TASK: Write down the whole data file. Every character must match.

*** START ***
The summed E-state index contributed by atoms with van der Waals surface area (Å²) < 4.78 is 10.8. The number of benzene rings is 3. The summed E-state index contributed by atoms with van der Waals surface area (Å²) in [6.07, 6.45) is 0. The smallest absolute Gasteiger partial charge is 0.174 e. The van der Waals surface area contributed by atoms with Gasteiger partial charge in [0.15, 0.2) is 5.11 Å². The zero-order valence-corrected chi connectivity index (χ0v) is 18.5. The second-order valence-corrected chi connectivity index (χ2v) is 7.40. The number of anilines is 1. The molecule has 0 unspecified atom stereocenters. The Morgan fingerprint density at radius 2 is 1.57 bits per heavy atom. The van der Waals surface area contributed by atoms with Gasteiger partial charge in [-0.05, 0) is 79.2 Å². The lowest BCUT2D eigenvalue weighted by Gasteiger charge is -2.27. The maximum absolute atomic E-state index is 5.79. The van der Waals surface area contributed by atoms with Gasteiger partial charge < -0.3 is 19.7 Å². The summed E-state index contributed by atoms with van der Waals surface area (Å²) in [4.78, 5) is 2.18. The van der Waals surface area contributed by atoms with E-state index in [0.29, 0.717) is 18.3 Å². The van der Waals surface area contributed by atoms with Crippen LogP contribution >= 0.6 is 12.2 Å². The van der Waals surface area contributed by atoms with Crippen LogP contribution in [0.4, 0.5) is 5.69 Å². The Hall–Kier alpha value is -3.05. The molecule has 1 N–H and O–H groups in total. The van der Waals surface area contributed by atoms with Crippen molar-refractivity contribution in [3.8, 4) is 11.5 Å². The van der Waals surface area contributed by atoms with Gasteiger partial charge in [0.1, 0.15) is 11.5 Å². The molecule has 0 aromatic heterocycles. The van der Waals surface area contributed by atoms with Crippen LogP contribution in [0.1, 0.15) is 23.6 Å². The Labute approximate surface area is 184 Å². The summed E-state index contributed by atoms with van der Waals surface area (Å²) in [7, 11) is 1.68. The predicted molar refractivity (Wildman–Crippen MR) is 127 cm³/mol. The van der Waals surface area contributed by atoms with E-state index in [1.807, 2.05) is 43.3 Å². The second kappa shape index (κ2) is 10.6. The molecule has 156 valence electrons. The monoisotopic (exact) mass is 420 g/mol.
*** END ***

The summed E-state index contributed by atoms with van der Waals surface area (Å²) < 4.78 is 10.8. The number of benzene rings is 3. The summed E-state index contributed by atoms with van der Waals surface area (Å²) in [6.07, 6.45) is 0. The smallest absolute Gasteiger partial charge is 0.174 e. The van der Waals surface area contributed by atoms with Gasteiger partial charge in [0.15, 0.2) is 5.11 Å². The zero-order valence-corrected chi connectivity index (χ0v) is 18.5. The second-order valence-corrected chi connectivity index (χ2v) is 7.40. The number of anilines is 1. The molecule has 0 unspecified atom stereocenters. The Morgan fingerprint density at radius 2 is 1.57 bits per heavy atom. The van der Waals surface area contributed by atoms with Gasteiger partial charge in [-0.05, 0) is 79.2 Å². The lowest BCUT2D eigenvalue weighted by Gasteiger charge is -2.27. The maximum absolute atomic E-state index is 5.79. The van der Waals surface area contributed by atoms with Gasteiger partial charge < -0.3 is 19.7 Å². The summed E-state index contributed by atoms with van der Waals surface area (Å²) in [4.78, 5) is 2.18. The van der Waals surface area contributed by atoms with E-state index in [0.29, 0.717) is 18.3 Å². The van der Waals surface area contributed by atoms with Crippen LogP contribution >= 0.6 is 12.2 Å². The van der Waals surface area contributed by atoms with Crippen LogP contribution in [0.4, 0.5) is 5.69 Å². The Hall–Kier alpha value is -3.05. The molecule has 1 N–H and O–H groups in total. The van der Waals surface area contributed by atoms with Crippen molar-refractivity contribution in [3.8, 4) is 11.5 Å². The van der Waals surface area contributed by atoms with Gasteiger partial charge in [0.1, 0.15) is 11.5 Å². The molecule has 0 aromatic heterocycles. The van der Waals surface area contributed by atoms with Crippen LogP contribution in [0.1, 0.15) is 23.6 Å². The Labute approximate surface area is 184 Å². The summed E-state index contributed by atoms with van der Waals surface area (Å²) in [7, 11) is 1.68. The predicted molar refractivity (Wildman–Crippen MR) is 127 cm³/mol. The van der Waals surface area contributed by atoms with E-state index in [1.807, 2.05) is 43.3 Å². The second kappa shape index (κ2) is 10.6. The molecule has 156 valence electrons. The monoisotopic (exact) mass is 420 g/mol.